Responding to Susan Faludi: On mentoring and “being seen”

Susan Faludi’s recent piece in Harper’s on intergenerational conflict in the feminist movement has already provoked thoughtful rebuttals—both here on Feministing and across the feminist blogosphere. Like others, I found her stereotyping of young feminists as matricidal, materialistic, and frivolous to be insulting and unfair; choosing Courtney Martin, of all people, to represent this young feminist caricature was just plain weird.

As to her larger point, I agree with Amanda Marcotte and Katha Pollit that much intergenerational strife stems less from differences in substance and more from struggles over power—which is unsurprising, understandable, and in no way unique to the feminist movement. Furthermore, as Miriam points out, some of this tension is actually evidence of progress—the happy proof that some feminist battles have already been won and the truth that no movement can really move unless it adjusts to the realities of the current cultural moment.

But all such nuance is lost in Faludi’s narrative of dramatic extremes. Her argument seems to allow for only two options: either feminism can successfully “reproduce itself” or we end up “blowing up [our] own house.” In the absence of suffrage era mother-daughter collaboration, there must be flapper-style matricide. And it’s abundantly clear where Faludi comes down. The piece is almost comically melodramatic; she rings the death knell with vigor, worrying that these internal dynamics assure “feminism’s episodic self-destruction,” claiming that today’s feminism is “a nightmare of dysfunction,” and lamenting that the “transmission of power repeatedly fails and feminism’s heritage is repeatedly hurled onto the scrap heap,” leaving only a “legacy of no legacy.”

None of this rings true to me. Like Courtney, I’ve gotta ask, “Is there nothing in between becoming mini-me’s of our mother’s revolution and mass foremother genocide?”

I think so—and I think we’re actually doing a fairly good job of striking that balance. But it’s perhaps unsurprising that Faludi misses it. Because another thing that her sweeping generational strokes erases is the fact that feminists do not fit neatly into older and younger, mother and daughter, Second Wave and…whatever wave we’re on now. A few decades—and a whole lot of feminists—exist between the veterans of the ‘60s and ‘70s and the “young feminists” like Courtney (who are themselves nearly a decade older than me). And feminists of all ages interact with and learn from women both older and younger than themselves every day.

The transmission of feminist legacy does not flow solely from mother to daughter—literal or figurative. In fact, some of the relationships that have most influenced me—and my feminism—have been with older mentors who were nowhere near my mother’s age but not my peers. In middle school, it was my older soccer coaches, only in high school themselves, who taught me—and my fellow 12-year-old teammates—to be confident as we stumbled into puberty. (Later, in college, they also helped me stumble into the real world.) In high school, it was my young American history teacher who taught me the great Howard Zinn and convinced my whole senior seminar that it’s cool to be smart. And these days, it’s my 30-something coworkers who provide a model for how to be successful professional women, encourage my ambitions, and patiently and persistently leave volumes of women’s history on my desk.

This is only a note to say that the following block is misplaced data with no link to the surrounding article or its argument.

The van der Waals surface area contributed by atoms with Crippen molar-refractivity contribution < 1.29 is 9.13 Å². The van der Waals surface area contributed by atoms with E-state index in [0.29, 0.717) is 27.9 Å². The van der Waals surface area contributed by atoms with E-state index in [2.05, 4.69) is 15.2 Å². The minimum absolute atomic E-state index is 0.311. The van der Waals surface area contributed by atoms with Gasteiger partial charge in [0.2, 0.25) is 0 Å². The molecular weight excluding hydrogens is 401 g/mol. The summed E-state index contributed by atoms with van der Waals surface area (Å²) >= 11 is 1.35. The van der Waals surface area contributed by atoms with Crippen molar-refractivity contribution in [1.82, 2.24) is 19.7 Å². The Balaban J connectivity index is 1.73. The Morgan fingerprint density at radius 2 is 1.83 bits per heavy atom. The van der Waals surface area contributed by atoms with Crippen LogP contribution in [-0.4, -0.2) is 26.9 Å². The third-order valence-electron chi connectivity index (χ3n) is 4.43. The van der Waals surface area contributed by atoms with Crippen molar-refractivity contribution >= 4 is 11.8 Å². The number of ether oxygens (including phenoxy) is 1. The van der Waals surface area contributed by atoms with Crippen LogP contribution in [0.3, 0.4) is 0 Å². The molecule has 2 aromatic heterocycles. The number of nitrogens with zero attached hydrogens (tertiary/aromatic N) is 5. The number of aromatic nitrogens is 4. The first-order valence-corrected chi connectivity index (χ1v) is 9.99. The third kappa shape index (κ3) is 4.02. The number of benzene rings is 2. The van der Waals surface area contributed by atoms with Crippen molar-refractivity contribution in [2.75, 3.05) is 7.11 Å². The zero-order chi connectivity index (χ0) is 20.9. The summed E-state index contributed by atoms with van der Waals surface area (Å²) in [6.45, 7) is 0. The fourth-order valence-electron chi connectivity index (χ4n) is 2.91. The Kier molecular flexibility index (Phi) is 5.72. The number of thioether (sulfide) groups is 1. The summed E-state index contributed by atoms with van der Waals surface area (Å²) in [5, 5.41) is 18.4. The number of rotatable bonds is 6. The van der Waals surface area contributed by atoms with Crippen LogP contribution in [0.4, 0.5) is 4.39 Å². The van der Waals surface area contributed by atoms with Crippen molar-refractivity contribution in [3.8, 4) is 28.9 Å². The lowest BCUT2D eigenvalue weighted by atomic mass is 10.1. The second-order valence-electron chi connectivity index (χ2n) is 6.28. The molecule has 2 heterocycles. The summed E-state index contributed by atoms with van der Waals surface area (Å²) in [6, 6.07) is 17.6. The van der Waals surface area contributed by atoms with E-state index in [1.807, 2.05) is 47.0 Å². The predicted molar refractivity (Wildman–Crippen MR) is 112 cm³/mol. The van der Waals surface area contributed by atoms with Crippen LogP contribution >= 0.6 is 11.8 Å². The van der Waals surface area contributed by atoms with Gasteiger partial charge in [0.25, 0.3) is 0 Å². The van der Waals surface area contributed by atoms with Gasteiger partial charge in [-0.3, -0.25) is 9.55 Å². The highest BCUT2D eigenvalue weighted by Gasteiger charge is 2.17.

I think it’s telling that Faludi so thoroughly misunderstood (or misrepresented) Courtney’s quote about the importance of “being seen” for young feminists. Courtney explained: “What I meant was not that our revolution is one of aesthetics, but that our leadership has to reflect who we are and who we want to become, or we won’t be able to identify with the movement.” Faludi completely—seemingly willfully—misses this point, instead twisting the anecdote into evidence of the materialism of a generation preoccupied with fishnets and pop culture.

But to me, as a 24-year-old feminist who has been—and continues to be—lucky enough to be nurtured by mentors who both give me an idea of who I want to become and truly see me for who I am, this is exactly where Faludi should be looking for hope that feminism is gonna survive yet another day.

St. Paul, MN

Maya Dusenbery is executive director in charge of editorial at Feministing. She is the author of the forthcoming book Doing Harm: The Truth About How Bad Medicine and Lazy Science Leave Women Dismissed, Misdiagnosed, and Sick (HarperOne, March 2018). She has been a fellow at Mother Jones magazine and a columnist at Pacific Standard magazine. Her work has appeared in publications like Cosmopolitan.com, TheAtlantic.com, Bitch Magazine, as well as the anthology The Feminist Utopia Project. Before become a full-time journalist, she worked at the National Institute for Reproductive Health. A Minnesota native, she received her B.A. from Carleton College in 2008. After living in Brooklyn, Oakland, and Atlanta, she is currently based in the Twin Cities.

Maya Dusenbery is an executive director of Feministing and author of the forthcoming book Doing Harm on sexism in medicine.

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